Oprah’s Book Club
Winfrey contributed to the publishing world by launching her "Oprah's Book Club," as part of her talk show. The program showcased the talent writers and propelled many unknown authors to the top of the bestseller lists and gave joy and blessed reading to a new kind of popular abundance to her audience.
Winfrey has continued the amply named Oprah’s Book Club In 2018, she famously interviewed former First Lady Michelle Obama for the release of her memoir, Becoming.
Oprah’s Favorite Things
In 1997, Ms. Winfrey introduced "Oprah's Favorite Things," an annual list of holiday gifts curated by the mogul, on her talk show. Even after moving onto other projects, Winfrey continued the annual tradition. For the 20th edition in 2017, the list was featured on Amazon. She became the first celebrity voice behind Alexa, the company's voice-control system, allowing shoppers to hear Winfrey herself explain her top picks for the season.
Ms. Winfrey has publicly struggled with her weight, and her numerous weight loss efforts and fluctuating weight has been well-documented. In 1988, she revealed on her talk show that she lost 67 pounds on a liquid diet and exercise. "I had literally starved myself for four months - not a morsel of food,".
In 2015, Winfrey bought a 10 percent stake in Weight Watchers (WW). She also became and advisor for the company and secured herself a seat on the board, and she appeared in TV ads as a spokesperson for the company.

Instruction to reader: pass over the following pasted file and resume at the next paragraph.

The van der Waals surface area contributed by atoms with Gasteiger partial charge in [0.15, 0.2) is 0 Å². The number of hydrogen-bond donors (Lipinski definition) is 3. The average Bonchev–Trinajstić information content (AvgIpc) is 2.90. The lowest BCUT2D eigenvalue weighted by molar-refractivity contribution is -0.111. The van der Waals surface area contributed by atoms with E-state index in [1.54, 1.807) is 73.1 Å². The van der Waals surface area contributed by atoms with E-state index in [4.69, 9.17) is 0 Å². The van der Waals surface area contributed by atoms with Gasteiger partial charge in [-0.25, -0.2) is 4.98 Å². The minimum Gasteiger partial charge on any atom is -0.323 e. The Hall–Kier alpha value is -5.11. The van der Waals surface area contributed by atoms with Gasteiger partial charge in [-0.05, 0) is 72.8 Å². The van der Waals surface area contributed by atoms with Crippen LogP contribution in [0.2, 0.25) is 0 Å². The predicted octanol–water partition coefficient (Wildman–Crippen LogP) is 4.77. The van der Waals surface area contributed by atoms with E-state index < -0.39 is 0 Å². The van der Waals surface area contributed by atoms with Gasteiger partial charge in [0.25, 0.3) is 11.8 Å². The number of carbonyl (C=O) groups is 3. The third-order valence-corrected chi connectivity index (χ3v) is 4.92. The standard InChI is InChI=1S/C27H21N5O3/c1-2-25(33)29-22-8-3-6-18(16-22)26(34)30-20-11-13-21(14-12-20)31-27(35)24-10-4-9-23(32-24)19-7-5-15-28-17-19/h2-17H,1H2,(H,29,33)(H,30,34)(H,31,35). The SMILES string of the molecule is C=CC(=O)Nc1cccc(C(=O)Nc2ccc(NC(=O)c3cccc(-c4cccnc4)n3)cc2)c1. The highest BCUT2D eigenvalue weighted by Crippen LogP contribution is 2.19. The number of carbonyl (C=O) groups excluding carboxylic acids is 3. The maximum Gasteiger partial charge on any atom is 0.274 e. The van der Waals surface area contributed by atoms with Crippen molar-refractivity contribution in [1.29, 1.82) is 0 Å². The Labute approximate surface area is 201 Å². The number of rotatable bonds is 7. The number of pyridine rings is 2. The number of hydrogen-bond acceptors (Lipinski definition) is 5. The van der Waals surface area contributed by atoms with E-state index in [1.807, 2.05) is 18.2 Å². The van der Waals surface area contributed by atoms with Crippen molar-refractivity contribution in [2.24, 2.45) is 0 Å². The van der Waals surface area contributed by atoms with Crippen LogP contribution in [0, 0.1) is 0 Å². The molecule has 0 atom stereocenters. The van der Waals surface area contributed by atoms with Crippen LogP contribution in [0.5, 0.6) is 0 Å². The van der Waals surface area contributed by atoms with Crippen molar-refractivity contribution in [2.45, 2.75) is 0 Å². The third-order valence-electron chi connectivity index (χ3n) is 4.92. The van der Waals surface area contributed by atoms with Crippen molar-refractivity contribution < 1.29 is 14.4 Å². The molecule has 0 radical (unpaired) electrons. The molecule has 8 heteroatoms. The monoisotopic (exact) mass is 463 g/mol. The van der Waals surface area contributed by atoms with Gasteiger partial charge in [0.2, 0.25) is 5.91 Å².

In early 2017, Ms. Winfrey struggles continued, and she again lost 42 pounds, which she credited to WW. More than two years later, she wrote a letter to WW members saying that she was diagnosed with pre-diabetes before her most recent weight loss journey, but that her blood pressure and sugar were now under control.
Oxygen Media and 'Magazine'
In 1999, Ms. Winfrey got the call from the God again and debuted Oxygen Media, a company she co-founded that’s dedicated to producing cable and Internet programming for women. In doing so, Winfrey ensured her spot in the forefront of the media industry as one of the most powerful and wealthy people in show business. In 2002, she concluded a deal with the network to air a prime-time complement to her syndicated talk show. Ms. Winfrey’s got the call again and debuted in 2000 her Magazine O: The Magazine.
Oprah Winfrey Network (OWN)
Soon after The Oprah Winfrey Show ended in 2011, Winfrey moved to her own network, the Oprah Winfrey Network, a joint venture with Discovery Communications.